In order to effectively allow local residents, particularly young people in the community, to engage in the democratic process of directing funds toward play and recreation design in East Devon, UK, a participatory budgeting event was implemented.
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Problems and Purpose
In the prevailing economic conditions, East Devon Council decided to put existing public funds up for participatory budgeting. In discussions with services, an opportunity with Section 106 funding which the council collects from building developers to spend on play and recreation to mitigate the effects of the development. Usually Section 106 agreements are flexible in the details, which means that the developer sets aside a certain amount of money to spend on a play area but the details of what is in the play area can be decided by the local residents.
One of the Council’s priorities is ‘Children and Young People’ and inviting them to help design and vote on play and recreation provided an excellent opportunity for the Council to engage with children and young people. The findings were presented to councillors who decided that, whenever possible and appropriate, PB should be used when spending Section 106 money on play and recreation in East Devon.
Background History and Context
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Organizing, Supporting, and Funding Entities
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Participant Recruitment and Selection
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Methods and Tools Used
This initiative uses participatory budgeting, an increasingly common method of democratic innovation broadly described as "a decision-making process through which citizens deliberate and negotiate over the distribution of public resources." There are many benefits associated with participatory budgeting including increased civic and democratic education; increased government transparency; and an increased opportunity for participation by historically marginalized populations .
What Went On: Process, Interaction, and Participation
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Influence, Outcomes, and Effects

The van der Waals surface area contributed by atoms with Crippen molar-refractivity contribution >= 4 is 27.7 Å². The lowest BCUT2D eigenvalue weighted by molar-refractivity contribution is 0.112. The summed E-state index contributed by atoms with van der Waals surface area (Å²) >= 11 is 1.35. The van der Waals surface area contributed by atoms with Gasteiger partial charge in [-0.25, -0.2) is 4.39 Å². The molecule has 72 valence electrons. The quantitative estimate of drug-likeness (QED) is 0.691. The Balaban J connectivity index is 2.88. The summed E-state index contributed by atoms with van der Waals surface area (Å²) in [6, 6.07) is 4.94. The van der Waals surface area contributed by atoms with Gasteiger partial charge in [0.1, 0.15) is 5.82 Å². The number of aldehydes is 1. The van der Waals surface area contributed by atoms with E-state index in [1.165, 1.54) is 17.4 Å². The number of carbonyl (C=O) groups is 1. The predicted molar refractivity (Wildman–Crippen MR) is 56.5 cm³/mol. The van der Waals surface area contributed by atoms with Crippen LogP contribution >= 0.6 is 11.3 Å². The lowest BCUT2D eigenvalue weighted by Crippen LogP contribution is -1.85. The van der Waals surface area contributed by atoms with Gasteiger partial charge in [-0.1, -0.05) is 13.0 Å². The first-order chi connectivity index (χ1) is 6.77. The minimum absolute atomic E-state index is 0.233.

Each PB/Section 106 project is planned on an individual basis with varying levels of involvement from local residents, Town and Parish Councils, officers from East Devon District Council and ward councillors. So far PB has been used in five projects distributing a total in excess of £200,000 of Section 106 funds. It is always emphasised that the most important part of the process is that whatever the local residents, children and young people vote for, will actually happen.
All the projects so far have been very different. Here are two examples :
- A new housing development in Budleigh Salterton meant that we had £30,000 from developers to spend on a new play area. Working with residents officers found out they wanted the play area to be made of natural materials in natural colours. By talking to local schoolchildren officers also identified the sort of activities children wanted for play area, such as climbing. This feedback was included in tender documentation sent to play companies. Three of the designs that came back from the companies met all the requirements. Again the District Council organised a play event and invited all the residents in the development to participate. As part of the event, adult and children residents voted on which of the three play area designs they wanted. The winning play area received over half of the votes and is now being installed.
- There was £100,000 of Section 106 money to spend on play and recreation in Axminster. Axminster Town Council asked local community groups to submit proposals on how they would like the money to be spent. The proposals were looked at for technical details by the Section 106 officer. The Town Council wrote a questionnaire asking residents to prioritise the projects and placed it in the local newspaper for people to fill in and send back. To gain a wider range of views, the District Council organised and ran a face to face voting event with local residents by taking over a market stall at one of the town’s market days. A total of 227 people voted on the projects, and are now working with the Town Council and the projects that got the funding, to make them happen.
Analysis and Lessons Learned
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East Devon website: http://eastdevon.gov.uk/community-engagement/participatory-budgeting/
This case study was originally submitted to the Participatory Budgeting Unit by the organisers of the project, using a template supplied by the PB Unit.